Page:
3. O’Connell, Krista. “Urologic Diseases.” Healthline. Healthline Media, 20 Jan. 2016. Web. Available: <http://www.healthline.com/health/renal-and-urological-disorders#types2>.
  4. “Urinary Tract Infections in Teens and Adults – What Are the Symptoms of Urinary Tract Infections in Teens and Adults: Healthwise Medical Information on eMedicineHealth.” EMedicineHealth. Web.
  5. MacGill, Markus. “Sepsis: Causes, Symptoms, and Treatment.” Medical News Today. MediLexicon International, 20 Jan. 2017. Web. Available: <http://www.medicalnewstoday.com/articles/305782.php>.
  6. “What is Interstitial Cystitis/Bladder Pain Syndrome?” Urology Care Foundation. American Urology Association. Web.
  7. “4 to 12 Million May Have IC – ICA – McLean, VA.” Interstitial Cystitis Association. 18 Feb. 2015. Web. Available: <http://www.ichelp.org/about-ic/what-is-interstitial-cystitis/4-to-12-million-may-have-ic/>.
  8. Cirino, Erica. “Symptoms of Benign Prostatic Hyperplasia (BPH).” Healthline. Healthline Media, 06 June 2016. Web.
  9. “Conditions Treated.” UCLA Health. UCLA Urology. Web. Available: <http://urology.ucla.edu/body.cfm?id=478&action=detail&ref=21>
  10. Coulson, Samantha, Amanda Rao, Shoshannah L. Beck, Elizabeth Steels, Helen Gramotev, and Luis Vitetta. “A phase II randomised double-blind placebo-controlled clinical trial investigating the efficacy and safety of ProstateEZE Max: A herbal medicine preparation for the management of symptoms of benign prostatic hypertrophy.” Complementary Therapies in Medicine3 (2013): 172-79. Web.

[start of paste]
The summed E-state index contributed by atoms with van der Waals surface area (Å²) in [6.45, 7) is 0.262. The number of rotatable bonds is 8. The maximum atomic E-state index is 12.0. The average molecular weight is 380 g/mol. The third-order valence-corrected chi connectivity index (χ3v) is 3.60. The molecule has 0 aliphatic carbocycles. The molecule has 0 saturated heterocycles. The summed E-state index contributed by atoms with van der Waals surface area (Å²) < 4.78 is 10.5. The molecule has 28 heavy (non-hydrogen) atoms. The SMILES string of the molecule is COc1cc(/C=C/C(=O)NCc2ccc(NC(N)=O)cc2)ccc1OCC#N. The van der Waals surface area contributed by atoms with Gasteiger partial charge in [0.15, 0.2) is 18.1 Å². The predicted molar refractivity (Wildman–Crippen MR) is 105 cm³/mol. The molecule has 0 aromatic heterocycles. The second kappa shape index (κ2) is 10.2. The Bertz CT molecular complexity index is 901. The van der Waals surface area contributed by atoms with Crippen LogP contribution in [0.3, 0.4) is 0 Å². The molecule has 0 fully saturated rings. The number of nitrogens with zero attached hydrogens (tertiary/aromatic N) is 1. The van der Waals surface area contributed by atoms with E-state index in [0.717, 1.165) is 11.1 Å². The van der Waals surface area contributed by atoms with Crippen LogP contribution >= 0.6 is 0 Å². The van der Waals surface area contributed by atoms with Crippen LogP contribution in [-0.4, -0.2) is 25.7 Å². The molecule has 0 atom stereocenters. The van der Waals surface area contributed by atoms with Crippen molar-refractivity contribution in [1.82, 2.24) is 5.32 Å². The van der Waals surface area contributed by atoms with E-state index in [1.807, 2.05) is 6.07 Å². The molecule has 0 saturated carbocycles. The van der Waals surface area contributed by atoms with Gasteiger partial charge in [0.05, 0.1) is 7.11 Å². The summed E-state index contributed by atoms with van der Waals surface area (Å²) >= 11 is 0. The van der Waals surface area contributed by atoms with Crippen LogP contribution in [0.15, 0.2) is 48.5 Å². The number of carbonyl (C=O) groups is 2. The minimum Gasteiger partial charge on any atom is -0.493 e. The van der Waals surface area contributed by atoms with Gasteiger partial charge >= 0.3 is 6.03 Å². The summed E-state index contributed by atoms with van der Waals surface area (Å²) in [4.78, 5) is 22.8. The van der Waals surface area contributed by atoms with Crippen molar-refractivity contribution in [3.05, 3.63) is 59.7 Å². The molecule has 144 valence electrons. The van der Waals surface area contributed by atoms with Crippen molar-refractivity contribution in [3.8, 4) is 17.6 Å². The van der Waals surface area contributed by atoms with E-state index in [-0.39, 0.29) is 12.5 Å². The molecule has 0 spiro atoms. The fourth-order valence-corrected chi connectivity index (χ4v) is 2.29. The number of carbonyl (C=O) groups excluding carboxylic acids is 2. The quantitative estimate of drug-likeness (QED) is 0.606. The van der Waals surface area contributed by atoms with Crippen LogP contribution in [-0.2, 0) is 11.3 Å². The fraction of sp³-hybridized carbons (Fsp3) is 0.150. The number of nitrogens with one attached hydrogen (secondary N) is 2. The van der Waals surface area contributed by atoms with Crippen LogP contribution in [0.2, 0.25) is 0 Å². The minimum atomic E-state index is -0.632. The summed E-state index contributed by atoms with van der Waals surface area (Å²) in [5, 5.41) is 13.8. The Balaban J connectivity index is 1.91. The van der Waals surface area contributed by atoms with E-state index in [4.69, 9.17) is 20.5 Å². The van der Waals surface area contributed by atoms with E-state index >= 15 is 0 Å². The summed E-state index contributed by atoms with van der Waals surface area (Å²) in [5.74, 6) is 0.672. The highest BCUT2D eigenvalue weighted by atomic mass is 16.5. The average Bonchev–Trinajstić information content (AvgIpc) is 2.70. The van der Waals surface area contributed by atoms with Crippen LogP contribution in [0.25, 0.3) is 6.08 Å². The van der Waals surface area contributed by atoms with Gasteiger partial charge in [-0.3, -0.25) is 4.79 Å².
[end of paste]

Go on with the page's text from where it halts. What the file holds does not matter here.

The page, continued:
11. Read, Dr. Gregor. “Probiotics for Women’s Health: The Story of Lactobacillus Rhamnosus GR-1 and Lactobacillus Reuteri RC-14 .” Jarrow FORMULAS. Web.
  12. http://www.sciencedirect.com/science/article/pii/S1756464616301359
  13. Weathers, James. “Top Enlarged Prostate Remedies of 2016.” Prostate Remedy. 24 May 2017. Web. Available: <http://www.prostateremedyreviews.org/gr/enlarged-prostate-v1.html>.
  14. Gerber, Glenn S., Dimitri Kuznetsov, Bernard C. Johnson, and Jay D. Burstein. “Randomized, double-blind, placebo-controlled trial of saw palmetto in men with lower urinary tract symptoms.” Gold Journal6 (2001): 960-63. Web.
  15. “Urinary Tract Infections in Teens and Adults – What Are the Symptoms of Urinary Tract Infections in Teens and Adults: Healthwise Medical Information on eMedicineHealth.” EMedicineHealth. Web.

1 COMMENT

  1. The flaw with this article is that cranberry products are often agony for patients with bladder injury, including interstitial cystitis, chemo induced cystitis and ketamine cystitis. Multiple research studies have found cranberry to exacerbate the symptoms of IC. Patient often describe the effect of cranberry on the bladder as agonizing and/or an “acid bomb.” Tragically, many patients suffer needlessly because they are encouraged to to consume cranberry products by uninformed family members, friends, medical care providers and, err, articles on the web. We would be happy to provide more information and research references if necessary. I’m the author of the IC Diet app and founder of the IC Network, the top rated website dedicated to IC in two peer reviewed studies conducted by Harvard Medical School and the University of London.

LEAVE A REPLY

Please enter your comment!
Please enter your name here